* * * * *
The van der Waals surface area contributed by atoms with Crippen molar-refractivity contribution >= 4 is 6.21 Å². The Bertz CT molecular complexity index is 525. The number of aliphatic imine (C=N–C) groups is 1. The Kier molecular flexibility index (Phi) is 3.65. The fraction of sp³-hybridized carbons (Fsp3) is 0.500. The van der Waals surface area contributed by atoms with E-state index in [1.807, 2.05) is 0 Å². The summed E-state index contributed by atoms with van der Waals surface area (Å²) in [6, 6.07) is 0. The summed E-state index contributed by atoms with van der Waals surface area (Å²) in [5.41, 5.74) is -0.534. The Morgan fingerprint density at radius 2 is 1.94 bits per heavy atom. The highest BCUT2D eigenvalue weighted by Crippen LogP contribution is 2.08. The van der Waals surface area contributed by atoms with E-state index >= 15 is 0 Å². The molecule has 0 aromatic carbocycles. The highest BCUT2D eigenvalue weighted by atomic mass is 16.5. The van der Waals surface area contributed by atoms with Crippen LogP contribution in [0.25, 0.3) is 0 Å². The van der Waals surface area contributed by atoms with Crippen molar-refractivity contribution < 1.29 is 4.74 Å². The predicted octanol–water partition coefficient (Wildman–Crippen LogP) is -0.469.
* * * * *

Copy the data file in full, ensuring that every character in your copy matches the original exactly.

The van der Waals surface area contributed by atoms with Crippen molar-refractivity contribution >= 4 is 6.21 Å². The Bertz CT molecular complexity index is 525. The number of aliphatic imine (C=N–C) groups is 1. The Kier molecular flexibility index (Phi) is 3.65. The fraction of sp³-hybridized carbons (Fsp3) is 0.500. The van der Waals surface area contributed by atoms with E-state index in [1.807, 2.05) is 0 Å². The summed E-state index contributed by atoms with van der Waals surface area (Å²) in [6, 6.07) is 0. The summed E-state index contributed by atoms with van der Waals surface area (Å²) in [5.41, 5.74) is -0.534. The Morgan fingerprint density at radius 2 is 1.94 bits per heavy atom. The highest BCUT2D eigenvalue weighted by Crippen LogP contribution is 2.08. The van der Waals surface area contributed by atoms with E-state index >= 15 is 0 Å². The molecule has 0 aromatic carbocycles. The highest BCUT2D eigenvalue weighted by atomic mass is 16.5. The van der Waals surface area contributed by atoms with Crippen LogP contribution in [0.25, 0.3) is 0 Å². The van der Waals surface area contributed by atoms with Crippen molar-refractivity contribution < 1.29 is 4.74 Å². The predicted octanol–water partition coefficient (Wildman–Crippen LogP) is -0.469.